I've just started reading Hull, which has made mention of price limits employed by futures exchanges 'to prevent large price movements caused by speculative excess [to protect the interests of producers]'.

Surely, since there are no price limits applied to spot markets, this would cause the price of the contract and its underlying asset to become temporarily mis-aligned? Would this not cause a crash in the futures market when trading re-opened the next day, and the futures price reconciled with the price of the underlying asset?

  • $\begingroup$ The conventional thinking (I don't know if true or not) is that there is less leverage in the Spot market, less trading, and it is restricted to Producers and Consumers of the commodity (no speculators) so limits on price change are not required. These days financial players are getting involved in the Spot market also, so who knows... $\endgroup$ – noob2 May 2 '19 at 14:55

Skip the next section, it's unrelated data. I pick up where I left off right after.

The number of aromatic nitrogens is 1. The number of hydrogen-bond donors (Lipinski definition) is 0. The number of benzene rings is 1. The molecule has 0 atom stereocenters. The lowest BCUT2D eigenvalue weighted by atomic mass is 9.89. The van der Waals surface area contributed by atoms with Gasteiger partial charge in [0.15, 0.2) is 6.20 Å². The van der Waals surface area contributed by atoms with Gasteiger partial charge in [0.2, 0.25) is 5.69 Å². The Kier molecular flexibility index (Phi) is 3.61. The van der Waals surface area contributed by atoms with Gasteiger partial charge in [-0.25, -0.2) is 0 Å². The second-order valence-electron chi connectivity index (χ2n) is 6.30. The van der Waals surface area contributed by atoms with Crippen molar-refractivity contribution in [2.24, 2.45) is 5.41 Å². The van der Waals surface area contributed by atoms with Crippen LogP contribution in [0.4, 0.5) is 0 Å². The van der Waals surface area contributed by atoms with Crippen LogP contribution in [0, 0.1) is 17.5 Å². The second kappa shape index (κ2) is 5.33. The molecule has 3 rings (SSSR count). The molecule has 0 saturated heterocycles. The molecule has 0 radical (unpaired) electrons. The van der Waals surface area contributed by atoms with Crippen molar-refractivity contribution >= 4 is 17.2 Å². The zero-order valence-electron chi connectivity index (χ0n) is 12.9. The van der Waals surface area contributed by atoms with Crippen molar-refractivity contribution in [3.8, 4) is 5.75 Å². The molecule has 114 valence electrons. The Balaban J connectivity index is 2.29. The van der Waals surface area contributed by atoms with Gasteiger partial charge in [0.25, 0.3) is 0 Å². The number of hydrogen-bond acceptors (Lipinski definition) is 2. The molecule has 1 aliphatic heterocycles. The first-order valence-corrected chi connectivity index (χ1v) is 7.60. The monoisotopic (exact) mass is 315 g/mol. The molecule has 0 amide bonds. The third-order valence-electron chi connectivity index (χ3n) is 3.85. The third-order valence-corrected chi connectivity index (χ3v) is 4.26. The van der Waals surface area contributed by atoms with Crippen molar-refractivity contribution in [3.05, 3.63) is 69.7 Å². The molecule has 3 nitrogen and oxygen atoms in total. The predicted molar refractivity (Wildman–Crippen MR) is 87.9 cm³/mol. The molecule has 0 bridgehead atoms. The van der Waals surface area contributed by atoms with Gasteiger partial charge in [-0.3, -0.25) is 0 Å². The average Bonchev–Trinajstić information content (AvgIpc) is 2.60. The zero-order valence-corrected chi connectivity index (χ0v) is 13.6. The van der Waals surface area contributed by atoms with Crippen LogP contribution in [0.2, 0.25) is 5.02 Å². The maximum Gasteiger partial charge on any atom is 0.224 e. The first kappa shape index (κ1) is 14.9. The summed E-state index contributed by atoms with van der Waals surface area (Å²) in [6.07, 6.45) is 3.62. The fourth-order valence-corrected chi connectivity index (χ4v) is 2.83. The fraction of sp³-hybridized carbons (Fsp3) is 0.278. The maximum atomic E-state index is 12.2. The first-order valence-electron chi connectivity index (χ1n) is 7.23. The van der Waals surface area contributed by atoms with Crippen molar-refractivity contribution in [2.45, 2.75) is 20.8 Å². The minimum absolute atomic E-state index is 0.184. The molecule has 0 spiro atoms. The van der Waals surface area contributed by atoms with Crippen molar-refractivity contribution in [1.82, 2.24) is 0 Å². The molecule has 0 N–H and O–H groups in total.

• $\begingroup$ So it's fair to say that trading in futures market moves the spot price of the asset more than trading in the spot market. Does that not just mean that you could wait for the futures price on an asset to hit its lower price limit, and then just trade the 'bounce' in the spot market that this would presumably result in? $\endgroup$ – J. Chapman May 2 '19 at 15:27

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